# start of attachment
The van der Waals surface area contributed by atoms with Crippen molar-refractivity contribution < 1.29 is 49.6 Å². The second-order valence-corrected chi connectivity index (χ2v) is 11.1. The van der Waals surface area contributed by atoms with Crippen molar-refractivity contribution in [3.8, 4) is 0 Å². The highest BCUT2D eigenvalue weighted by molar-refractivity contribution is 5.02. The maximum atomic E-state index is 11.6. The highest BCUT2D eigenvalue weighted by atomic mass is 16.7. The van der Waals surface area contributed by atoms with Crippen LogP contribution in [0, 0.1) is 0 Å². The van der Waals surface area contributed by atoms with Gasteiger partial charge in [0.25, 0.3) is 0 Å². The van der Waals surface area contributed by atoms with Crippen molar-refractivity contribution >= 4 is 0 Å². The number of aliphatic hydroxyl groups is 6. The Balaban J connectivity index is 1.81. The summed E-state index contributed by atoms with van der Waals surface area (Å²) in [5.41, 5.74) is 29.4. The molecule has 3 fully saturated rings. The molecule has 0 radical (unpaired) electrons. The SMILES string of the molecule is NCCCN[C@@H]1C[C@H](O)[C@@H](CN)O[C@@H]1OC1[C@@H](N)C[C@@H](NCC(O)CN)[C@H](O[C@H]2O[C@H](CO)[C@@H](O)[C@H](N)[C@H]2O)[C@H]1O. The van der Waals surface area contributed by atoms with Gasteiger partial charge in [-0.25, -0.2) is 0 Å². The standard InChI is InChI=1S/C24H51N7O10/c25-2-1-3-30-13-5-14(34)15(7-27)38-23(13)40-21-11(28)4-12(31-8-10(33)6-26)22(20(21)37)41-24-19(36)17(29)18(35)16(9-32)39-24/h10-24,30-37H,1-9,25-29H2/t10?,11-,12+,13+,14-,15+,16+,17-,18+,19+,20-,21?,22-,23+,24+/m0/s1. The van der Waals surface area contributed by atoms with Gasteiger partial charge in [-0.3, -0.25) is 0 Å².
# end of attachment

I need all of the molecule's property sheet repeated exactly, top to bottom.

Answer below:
The van der Waals surface area contributed by atoms with Crippen molar-refractivity contribution < 1.29 is 49.6 Å². The second-order valence-corrected chi connectivity index (χ2v) is 11.1. The van der Waals surface area contributed by atoms with Crippen molar-refractivity contribution in [3.8, 4) is 0 Å². The highest BCUT2D eigenvalue weighted by molar-refractivity contribution is 5.02. The maximum atomic E-state index is 11.6. The highest BCUT2D eigenvalue weighted by atomic mass is 16.7. The van der Waals surface area contributed by atoms with Crippen LogP contribution in [0, 0.1) is 0 Å². The van der Waals surface area contributed by atoms with Gasteiger partial charge in [0.25, 0.3) is 0 Å². The van der Waals surface area contributed by atoms with Crippen molar-refractivity contribution >= 4 is 0 Å². The number of aliphatic hydroxyl groups is 6. The Balaban J connectivity index is 1.81. The summed E-state index contributed by atoms with van der Waals surface area (Å²) in [5.41, 5.74) is 29.4. The molecule has 3 fully saturated rings. The molecule has 0 radical (unpaired) electrons. The SMILES string of the molecule is NCCCN[C@@H]1C[C@H](O)[C@@H](CN)O[C@@H]1OC1[C@@H](N)C[C@@H](NCC(O)CN)[C@H](O[C@H]2O[C@H](CO)[C@@H](O)[C@H](N)[C@H]2O)[C@H]1O. The van der Waals surface area contributed by atoms with Gasteiger partial charge in [-0.25, -0.2) is 0 Å². The standard InChI is InChI=1S/C24H51N7O10/c25-2-1-3-30-13-5-14(34)15(7-27)38-23(13)40-21-11(28)4-12(31-8-10(33)6-26)22(20(21)37)41-24-19(36)17(29)18(35)16(9-32)39-24/h10-24,30-37H,1-9,25-29H2/t10?,11-,12+,13+,14-,15+,16+,17-,18+,19+,20-,21?,22-,23+,24+/m0/s1. The van der Waals surface area contributed by atoms with Gasteiger partial charge in [-0.3, -0.25) is 0 Å².